This column, a regular feature, was originally published on Reuters.com.

1. Snowden questions NBC missed:

In his interview with NBC’s Brian Williams last week, Edward Snowden tried to bolster his credentials this way: “I was trained as a spy in sort of the traditional sense of the word — in that I lived and worked undercover, overseas, pretending to work in a job … and even being assigned a name that was not mine …. Now, the government might deny these things. They might frame it in certain ways, and say, ‘Oh, well, you know, he’s a low-level analyst.’”

In that segment — and as best I can tell from watching what I think were all the segments of Brian Williams’ interview — three words never came up: Booz Allen Hamilton.

Booz Allen Hamilton is the government contractor that Snowden supposedly worked for. As Talking Points Memo reported a year ago in this article, in the video in which Snowden introduced himself to the world following publication of his initial leaks, he said: “My name is Ed Snowden, I’m 29 years old, I work for Booz Allen Hamilton as an infrastructure analyst for [the] NSA, in Hawaii.”

The same Talking Points article quoted Snowden and his collaborator Glenn Greenwald, writing in the Guardian, as saying that the only direct employment he had for any spy agencies was as a “security guard” at an National Security Agency facility in Maryland and as someone “working on IT security” for the CIA in Geneva.

Was he lying to the world and to Greenwald then, or to Williams now? Someone ought to follow up on the contradictions that Williams missed.

He also missed a more important area of inquiry related to Snowden’s credibility. Snowden maintained to Williams that he tried repeatedly, with emails and memos, to go through channels to blow the whistle on what he thought was improper and illegal NSA spying. The claim brought quick denials from the NSA, which pointed to one vague email that Snowden had sent to an agency lawyer seeking clarification about the legal status of executive orders.

NSA officials claim that this email — which Snowden sent on a Friday afternoon and the lawyer answered the following Monday, with an invitation for Snowden to call if he had further questions — was Snowden’s sole communication with any national security officials about anything even remotely questioning agency practices.

Of course, at the time Williams did the interview, he couldn’t know what the NSA response would be to Snowden’s adamant whistleblower claims. But he might have asked Snowden for proof.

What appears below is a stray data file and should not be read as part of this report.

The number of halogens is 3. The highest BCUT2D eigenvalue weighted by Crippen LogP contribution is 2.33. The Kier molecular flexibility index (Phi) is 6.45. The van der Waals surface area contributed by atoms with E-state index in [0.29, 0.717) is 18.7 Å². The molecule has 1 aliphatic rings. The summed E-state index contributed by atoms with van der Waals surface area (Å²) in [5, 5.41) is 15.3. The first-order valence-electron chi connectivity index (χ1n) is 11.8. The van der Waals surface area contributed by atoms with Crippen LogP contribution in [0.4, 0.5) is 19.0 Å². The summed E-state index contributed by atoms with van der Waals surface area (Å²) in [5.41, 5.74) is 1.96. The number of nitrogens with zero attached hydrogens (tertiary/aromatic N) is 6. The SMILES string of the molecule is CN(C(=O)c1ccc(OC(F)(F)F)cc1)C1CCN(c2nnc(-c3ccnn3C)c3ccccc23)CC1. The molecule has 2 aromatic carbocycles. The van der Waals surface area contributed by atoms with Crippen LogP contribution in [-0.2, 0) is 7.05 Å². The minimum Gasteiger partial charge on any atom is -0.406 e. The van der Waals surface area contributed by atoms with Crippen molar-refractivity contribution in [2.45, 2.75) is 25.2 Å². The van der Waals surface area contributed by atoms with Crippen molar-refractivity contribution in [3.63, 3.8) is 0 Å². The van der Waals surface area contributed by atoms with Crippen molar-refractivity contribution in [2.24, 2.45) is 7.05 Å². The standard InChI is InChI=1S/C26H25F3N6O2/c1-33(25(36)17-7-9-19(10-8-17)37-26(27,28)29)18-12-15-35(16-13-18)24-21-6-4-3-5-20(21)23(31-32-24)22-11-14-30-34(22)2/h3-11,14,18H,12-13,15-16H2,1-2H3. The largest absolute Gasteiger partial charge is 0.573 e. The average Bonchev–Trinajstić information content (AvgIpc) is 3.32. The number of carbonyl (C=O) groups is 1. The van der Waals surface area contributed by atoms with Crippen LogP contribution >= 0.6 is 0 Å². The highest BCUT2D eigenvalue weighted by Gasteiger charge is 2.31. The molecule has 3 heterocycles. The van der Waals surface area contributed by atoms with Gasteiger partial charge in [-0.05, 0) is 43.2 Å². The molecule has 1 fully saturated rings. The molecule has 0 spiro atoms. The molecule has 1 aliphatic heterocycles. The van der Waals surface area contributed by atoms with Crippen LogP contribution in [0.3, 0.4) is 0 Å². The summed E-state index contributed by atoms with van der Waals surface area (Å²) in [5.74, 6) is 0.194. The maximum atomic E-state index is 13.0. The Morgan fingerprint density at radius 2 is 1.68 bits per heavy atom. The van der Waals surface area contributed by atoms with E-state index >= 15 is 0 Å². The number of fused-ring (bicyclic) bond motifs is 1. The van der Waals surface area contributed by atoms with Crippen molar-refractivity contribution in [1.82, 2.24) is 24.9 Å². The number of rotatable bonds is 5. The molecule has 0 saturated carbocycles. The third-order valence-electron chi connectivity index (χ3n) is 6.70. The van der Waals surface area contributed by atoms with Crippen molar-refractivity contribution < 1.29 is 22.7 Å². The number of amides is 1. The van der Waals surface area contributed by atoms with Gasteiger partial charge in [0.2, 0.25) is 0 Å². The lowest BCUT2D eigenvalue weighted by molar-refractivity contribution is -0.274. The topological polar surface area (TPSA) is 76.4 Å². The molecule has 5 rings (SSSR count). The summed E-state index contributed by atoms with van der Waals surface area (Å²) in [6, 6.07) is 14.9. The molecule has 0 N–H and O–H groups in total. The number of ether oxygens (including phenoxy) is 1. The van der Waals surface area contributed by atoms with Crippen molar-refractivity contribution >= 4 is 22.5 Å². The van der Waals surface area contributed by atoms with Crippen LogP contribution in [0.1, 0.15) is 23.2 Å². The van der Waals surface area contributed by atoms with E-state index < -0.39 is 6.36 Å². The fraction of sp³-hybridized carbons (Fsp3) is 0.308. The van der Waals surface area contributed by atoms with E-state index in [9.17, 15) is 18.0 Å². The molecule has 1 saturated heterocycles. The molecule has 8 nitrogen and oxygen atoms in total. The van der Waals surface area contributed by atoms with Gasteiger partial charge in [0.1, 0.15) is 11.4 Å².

After all, it would seem that someone who had managed to smuggle millions of highly classified documents out of the NSA’s computers might have been able, and eager, to keep some proof that he had tried to go through channels.

Let’s hope the next reporter who interviews Snowden will ask about that.

Finally, there’s the Booz Allen Hamilton angle. A year ago I urged that as a result of all the damage done by its employee, there has to be a great story related to the legal liability at risk for the consulting firm, which had $1.3 billion in national security-related contracts in 2012. I’m still hoping to read it.

Has the government gotten any of its money back? Has it tried?

2. Can the Republicans control the debates?

Last month, the Republican National Committee announced new debate rules for the candidates competing for the party’s 2016 presidential nomination.

The rules are intended to limit the bloodletting that took place during the 2012 cycle, when the GOP candidates seemed to be on television once a week attacking each other. One “underdog” far-out candidate after another became the frontrunner for a week or two after getting off a few zingers to the delight of activists in the audience. Remember Herman Cain? Former House Speaker Newt Gingrich? Representative Michele Bachmann?

This time the GOP is going to limit the number of debates to well below the 20 held in 2011-2012.

But there’s more to the new rules than lowering the number of on-air brawls. The party also intends to remake the debates in a way that will help the eventual nominee — not cripple him (or her) the way Mitt Romney was in 2012.

Steven Brill , the author of Class Warfare: Inside the Fight To Fix America’s Schools, has written for magazines including New York, The New Yorker, Time, Harper's, and The New York Times Magazine. He founded and ran Court TV, The American Lawyer magazine, ten regional legal newspapers, and Brill's Content magazine. He also teaches journalism at Yale, where he founded the Yale Journalism Initiative.